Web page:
His wife, Carole Nahas, is also of Lebanese heritage. In November, Ghosn was allowed to talk to his wife after an eight-month ban on such contact while he awaits trial.
Ghosn is expected to hold a press conference in Lebanon in the coming days, the Wall Street Journal said.
Ghosn was arrested at a Tokyo airport shortly after his private jet touched down on Nov 19, 2018. He faces four charges which he denies - including hiding income and enriching himself through payments to dealerships in the Middle East.
Nissan sacked the once-lauded Ghosn, saying its internal investigations revealed misconduct ranging from understating his salary while he was its chief executive, and transferring $5 million of Nissan funds to an account in which he had an interest.
Brazilian-born, of Lebanese descent and a French citizen, Ghosn began his career in 1978 at tiremaker Michelin. He moved to Renault in 1996, where he oversaw a turnaround at the French automaker that won him the nickname "Le Cost Killer."
After Renault sealed an alliance with Nissan in 1999, Ghosn used similar methods to revive the ailing Japanese brand, leading to "business superstar" status in Japan, blanket media coverage and even a manga comic book on his life.
Since his arrest, Ghosn has said he is the victim of a boardroom coup, accusing former Nissan colleagues of"backstabbing," describing them as selfish rivals bent on derailing a closer alliance between the Japanese automaker and Renault, its top shareholder.
Ghosn's lawyers have asked a court to dismiss all charges against him. They accuse prosecutors of colluding with government officials and Nissan executives to oust him to block any takeover of the automaker by French alliance partner Renault, of which Ghosn was also chairman.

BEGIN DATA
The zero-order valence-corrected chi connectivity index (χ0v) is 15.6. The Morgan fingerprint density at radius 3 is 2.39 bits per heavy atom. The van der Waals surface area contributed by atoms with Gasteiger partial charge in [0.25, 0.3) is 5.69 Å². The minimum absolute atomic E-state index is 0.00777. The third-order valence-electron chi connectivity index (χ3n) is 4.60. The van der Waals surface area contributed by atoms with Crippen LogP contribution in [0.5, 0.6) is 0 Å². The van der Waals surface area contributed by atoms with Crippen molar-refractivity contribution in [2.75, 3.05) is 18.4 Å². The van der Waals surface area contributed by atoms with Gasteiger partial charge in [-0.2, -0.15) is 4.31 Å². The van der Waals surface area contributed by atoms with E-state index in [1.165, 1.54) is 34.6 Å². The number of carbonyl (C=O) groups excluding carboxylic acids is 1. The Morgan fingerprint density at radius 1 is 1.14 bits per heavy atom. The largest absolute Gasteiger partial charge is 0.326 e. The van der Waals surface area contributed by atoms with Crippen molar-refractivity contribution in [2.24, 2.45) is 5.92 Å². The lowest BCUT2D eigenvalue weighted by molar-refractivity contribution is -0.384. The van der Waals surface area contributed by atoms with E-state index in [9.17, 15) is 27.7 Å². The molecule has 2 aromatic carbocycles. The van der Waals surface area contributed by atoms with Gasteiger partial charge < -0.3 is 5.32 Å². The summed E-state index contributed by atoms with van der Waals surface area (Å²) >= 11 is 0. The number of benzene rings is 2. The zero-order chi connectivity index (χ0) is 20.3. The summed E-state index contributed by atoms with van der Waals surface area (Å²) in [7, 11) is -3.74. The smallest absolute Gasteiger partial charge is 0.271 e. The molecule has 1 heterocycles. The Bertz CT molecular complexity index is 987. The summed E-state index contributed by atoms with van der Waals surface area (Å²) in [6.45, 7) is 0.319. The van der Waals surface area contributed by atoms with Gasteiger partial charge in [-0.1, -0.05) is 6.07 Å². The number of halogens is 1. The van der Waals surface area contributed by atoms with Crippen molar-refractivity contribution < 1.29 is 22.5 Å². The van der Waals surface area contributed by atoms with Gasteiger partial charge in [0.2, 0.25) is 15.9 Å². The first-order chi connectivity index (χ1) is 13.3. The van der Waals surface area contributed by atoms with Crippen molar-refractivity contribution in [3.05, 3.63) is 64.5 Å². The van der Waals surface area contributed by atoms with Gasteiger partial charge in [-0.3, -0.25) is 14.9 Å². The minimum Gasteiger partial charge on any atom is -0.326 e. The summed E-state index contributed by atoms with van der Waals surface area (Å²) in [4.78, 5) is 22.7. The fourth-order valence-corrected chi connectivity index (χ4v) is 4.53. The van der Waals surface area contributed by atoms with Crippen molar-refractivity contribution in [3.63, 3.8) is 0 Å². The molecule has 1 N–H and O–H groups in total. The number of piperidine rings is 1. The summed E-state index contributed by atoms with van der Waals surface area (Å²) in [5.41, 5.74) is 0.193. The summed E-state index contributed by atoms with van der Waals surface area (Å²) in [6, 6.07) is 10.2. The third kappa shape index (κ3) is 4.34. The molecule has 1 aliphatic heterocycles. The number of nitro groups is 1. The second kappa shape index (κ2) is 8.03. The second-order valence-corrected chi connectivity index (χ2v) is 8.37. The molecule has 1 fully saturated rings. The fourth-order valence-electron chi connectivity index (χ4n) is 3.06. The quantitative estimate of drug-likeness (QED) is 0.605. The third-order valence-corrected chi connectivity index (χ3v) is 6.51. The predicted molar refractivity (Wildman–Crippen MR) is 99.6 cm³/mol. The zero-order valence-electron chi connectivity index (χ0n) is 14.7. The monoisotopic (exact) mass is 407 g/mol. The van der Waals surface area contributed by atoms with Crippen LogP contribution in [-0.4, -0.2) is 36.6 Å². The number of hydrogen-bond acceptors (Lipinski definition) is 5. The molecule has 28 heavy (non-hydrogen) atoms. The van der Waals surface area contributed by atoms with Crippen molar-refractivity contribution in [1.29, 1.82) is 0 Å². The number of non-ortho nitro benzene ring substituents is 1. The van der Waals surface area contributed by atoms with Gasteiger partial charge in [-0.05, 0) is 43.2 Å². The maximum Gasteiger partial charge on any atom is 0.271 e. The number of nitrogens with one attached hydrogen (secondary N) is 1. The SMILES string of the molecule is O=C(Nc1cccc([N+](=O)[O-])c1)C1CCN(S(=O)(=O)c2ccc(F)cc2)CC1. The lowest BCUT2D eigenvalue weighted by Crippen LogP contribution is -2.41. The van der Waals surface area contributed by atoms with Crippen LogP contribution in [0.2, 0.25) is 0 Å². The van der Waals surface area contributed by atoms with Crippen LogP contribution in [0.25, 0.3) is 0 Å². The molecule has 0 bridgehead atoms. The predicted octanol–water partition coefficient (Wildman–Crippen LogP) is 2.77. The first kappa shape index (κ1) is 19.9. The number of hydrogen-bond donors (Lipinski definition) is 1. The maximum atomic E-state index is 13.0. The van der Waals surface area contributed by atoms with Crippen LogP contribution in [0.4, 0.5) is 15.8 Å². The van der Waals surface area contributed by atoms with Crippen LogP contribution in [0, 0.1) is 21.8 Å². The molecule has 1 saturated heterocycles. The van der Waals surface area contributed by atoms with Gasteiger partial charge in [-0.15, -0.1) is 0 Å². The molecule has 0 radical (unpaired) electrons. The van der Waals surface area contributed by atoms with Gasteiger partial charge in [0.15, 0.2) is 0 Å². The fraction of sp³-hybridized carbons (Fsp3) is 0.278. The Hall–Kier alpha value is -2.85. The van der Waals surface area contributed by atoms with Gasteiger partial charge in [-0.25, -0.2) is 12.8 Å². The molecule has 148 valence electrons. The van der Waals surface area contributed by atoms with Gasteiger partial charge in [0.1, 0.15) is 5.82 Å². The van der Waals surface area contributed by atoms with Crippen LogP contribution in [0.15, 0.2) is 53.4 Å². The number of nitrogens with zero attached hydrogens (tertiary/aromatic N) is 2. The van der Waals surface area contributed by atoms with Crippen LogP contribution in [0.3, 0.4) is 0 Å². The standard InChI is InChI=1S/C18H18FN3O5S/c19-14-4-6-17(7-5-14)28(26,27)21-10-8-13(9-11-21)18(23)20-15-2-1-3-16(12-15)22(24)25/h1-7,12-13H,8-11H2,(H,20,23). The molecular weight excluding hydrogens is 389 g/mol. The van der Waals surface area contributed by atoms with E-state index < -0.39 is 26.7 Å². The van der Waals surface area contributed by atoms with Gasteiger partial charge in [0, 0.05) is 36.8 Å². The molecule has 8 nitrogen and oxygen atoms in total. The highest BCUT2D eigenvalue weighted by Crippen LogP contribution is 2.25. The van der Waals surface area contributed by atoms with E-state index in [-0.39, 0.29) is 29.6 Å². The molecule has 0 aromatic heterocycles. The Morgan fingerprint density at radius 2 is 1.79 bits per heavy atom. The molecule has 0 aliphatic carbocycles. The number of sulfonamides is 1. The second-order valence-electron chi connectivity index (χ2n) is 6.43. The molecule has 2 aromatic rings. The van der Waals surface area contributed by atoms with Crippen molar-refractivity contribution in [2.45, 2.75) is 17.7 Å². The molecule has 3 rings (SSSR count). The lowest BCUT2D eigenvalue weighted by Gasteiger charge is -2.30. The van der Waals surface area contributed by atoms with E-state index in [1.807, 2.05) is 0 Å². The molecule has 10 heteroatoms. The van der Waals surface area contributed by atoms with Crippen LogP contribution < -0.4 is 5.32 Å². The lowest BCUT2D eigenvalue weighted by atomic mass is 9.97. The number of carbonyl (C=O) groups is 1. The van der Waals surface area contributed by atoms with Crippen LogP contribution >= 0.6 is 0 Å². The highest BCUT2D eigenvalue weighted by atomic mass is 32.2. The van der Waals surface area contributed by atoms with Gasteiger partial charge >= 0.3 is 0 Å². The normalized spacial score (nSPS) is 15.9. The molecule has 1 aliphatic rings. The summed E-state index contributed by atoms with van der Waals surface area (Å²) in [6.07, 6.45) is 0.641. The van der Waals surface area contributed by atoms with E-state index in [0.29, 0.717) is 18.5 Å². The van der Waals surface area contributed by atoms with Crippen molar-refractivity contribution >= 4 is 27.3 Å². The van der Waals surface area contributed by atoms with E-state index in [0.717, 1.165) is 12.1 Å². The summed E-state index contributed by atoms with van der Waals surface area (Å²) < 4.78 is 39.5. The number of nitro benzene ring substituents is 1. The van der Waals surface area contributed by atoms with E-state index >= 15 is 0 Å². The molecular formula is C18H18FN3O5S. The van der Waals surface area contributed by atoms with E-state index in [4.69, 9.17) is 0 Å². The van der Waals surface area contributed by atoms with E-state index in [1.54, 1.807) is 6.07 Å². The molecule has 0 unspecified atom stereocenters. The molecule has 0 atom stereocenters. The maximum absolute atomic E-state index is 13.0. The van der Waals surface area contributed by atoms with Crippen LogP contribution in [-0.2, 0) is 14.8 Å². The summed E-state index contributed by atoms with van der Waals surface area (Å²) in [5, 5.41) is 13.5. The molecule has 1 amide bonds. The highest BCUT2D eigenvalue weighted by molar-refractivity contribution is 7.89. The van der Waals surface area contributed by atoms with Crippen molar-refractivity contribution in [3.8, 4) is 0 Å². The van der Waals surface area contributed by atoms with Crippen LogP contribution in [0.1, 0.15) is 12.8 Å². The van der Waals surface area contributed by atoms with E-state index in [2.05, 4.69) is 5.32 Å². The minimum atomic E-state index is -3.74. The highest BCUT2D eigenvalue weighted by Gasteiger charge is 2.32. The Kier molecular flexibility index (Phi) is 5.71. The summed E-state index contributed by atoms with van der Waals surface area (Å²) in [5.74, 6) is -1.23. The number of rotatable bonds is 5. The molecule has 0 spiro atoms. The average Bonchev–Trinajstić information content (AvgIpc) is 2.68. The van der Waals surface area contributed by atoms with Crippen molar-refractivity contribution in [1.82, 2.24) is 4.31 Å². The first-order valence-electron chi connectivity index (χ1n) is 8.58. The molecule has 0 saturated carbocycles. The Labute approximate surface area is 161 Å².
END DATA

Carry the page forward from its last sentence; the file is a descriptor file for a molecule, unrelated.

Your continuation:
After his arrest, Ghosn spent a long period in detention, but more recently was allowed out, subject to stringent bail conditions, which required him to stay in Japan. His movements and communications had been closely monitored and restricted to prevent his fleeing the country and tampering with evidence, the Tokyo District court previously said.
The following conditions were imposed on Ghosn as part of the bail, according to a member of his legal team earlier this year.
-- Must reside in Tokyo.
-- Cannot travel abroad; must surrender passport to his lawyer.
-- Needs court permission to go on a trip of more than two nights.
-- Must install surveillance cameras at the entrances of his residence.
-- Prohibited from accessing the internet and using e-mail.
-- Can only use a personal computer at his lawyer's office that is not connected to the internet.
-- Banned from communicating with parties involved in the case.
-- Needs court's permission to attend a Nissan board meeting.
-- Banned from contacting Nissan managers.


© Thomson Reuters/The Associated Press